The efforts to woo back tourists to Kashmir by the government including through schemes like ‘Back to Valley’ have not borne much fruit. The August 3 government advisory for tourists not only resulted in the fleeing of tourists and cancellation of bookings but also shook the confidence of potential tourists who had planned to visit Kashmir…writes Zaffar Iqbal
For the first time in three decades, Kashmir will witness minimum presence of tourists to mark Christmas and New Year as a fallout of the lockdown after the revocation of Article 370 on August 5.
On August 3, the J&K government had issued an advisory asking tourists and Amaranth Yatris to leave Kashmir.
Ever since, the efforts to woo back tourists to Kashmir by the government including through schemes like ‘Back to Valley’ have not borne much fruit. The government has tried to infuse life in the sagging tourism industry by doing promotional campaigns in places like Kolkata and Pune to allay apprehensions about safety for tourists in Kashmir.
The August 3 government advisory for tourists not only resulted in the fleeing of tourists and cancellation of bookings but also shook the confidence of potential tourists who had planned to visit Kashmir.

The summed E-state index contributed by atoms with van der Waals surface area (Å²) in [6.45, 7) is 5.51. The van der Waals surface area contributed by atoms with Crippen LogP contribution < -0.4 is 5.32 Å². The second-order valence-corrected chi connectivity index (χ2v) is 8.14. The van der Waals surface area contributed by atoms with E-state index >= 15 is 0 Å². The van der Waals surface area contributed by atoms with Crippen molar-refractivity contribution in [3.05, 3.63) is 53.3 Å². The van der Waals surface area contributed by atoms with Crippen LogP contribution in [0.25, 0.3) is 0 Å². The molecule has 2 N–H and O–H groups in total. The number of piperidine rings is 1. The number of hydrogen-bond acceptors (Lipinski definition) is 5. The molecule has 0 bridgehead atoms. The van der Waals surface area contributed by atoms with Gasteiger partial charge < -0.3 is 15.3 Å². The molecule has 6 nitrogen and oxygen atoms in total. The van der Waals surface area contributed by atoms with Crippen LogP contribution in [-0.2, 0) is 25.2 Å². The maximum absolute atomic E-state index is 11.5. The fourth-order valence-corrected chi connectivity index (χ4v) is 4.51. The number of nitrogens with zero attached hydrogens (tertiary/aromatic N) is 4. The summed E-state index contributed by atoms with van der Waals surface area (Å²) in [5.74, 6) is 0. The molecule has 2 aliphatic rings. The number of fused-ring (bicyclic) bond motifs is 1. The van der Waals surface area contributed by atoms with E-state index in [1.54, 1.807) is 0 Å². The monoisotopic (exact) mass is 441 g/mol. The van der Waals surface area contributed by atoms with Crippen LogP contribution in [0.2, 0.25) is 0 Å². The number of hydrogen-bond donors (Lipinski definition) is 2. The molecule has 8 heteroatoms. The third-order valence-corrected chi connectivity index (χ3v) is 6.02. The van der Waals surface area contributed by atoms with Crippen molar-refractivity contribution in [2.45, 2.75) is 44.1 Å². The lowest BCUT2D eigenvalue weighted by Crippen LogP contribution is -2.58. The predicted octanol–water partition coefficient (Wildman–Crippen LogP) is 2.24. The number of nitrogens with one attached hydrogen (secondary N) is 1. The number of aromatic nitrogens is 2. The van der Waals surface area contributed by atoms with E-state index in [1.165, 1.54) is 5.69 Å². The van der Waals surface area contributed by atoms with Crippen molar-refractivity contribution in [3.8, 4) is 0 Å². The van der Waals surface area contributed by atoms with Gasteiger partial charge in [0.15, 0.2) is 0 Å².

As a consequence, the hotel and houseboats have suffered huge losses. The restaurants and handicrafts have also recorded a significant decline in earnings.
While most hotels have scaled down operations, some have been forced to cut down on staff.
The Internet gag has nearly crippled the operations of tour operators.
“The hotel industry never recovered after the advisory, though the government did withdraw the advisory later, but that did not help infuse confidence among the tourists for returning to the Valley,” Mushtaq Chaya, Chairman J&K Hoteliers Club, told IANS.
Chaya said the situation has never been this bad even at the peak of militancy during 1990s.
“The business is almost zero right now”, Chaya said. “Situation hasn’t been this bad since 1996, lakhs of people linked directly to tourism sector in Kashmir are facing tough times,” he added.
In Kashmir, the snow peaked Gulmarg ski resort is the most sought after winter destination for the visitors. Every year thousands of tourists come to the Valley to celebrate Christmas and New Year. That trend continued even at the peak of militancy.
Mohammad Shafi, a tourist photographer at Gulmarg, says the tourist inflow to the ski resort has dropped drastically.
“On a normal day I would earn Rs 1000, but these days I earn not more than Rs 100 a day,” Mohammad Shafi said. “The situation was very bad in August and September, it has marginally improved now, but that has not helped some 25 odd tourist photographers in Gulmarg,” he added.
To attract tourists, the tourism department is planning to organise adventure activities in Gulmarg like Skiing, snow board ice skating and ice hockey.
According to official figures, 35,900 tourists have visited Kashmir from August to November. In December, on an average not more than 300 tourists are arriving in Kashmir daily.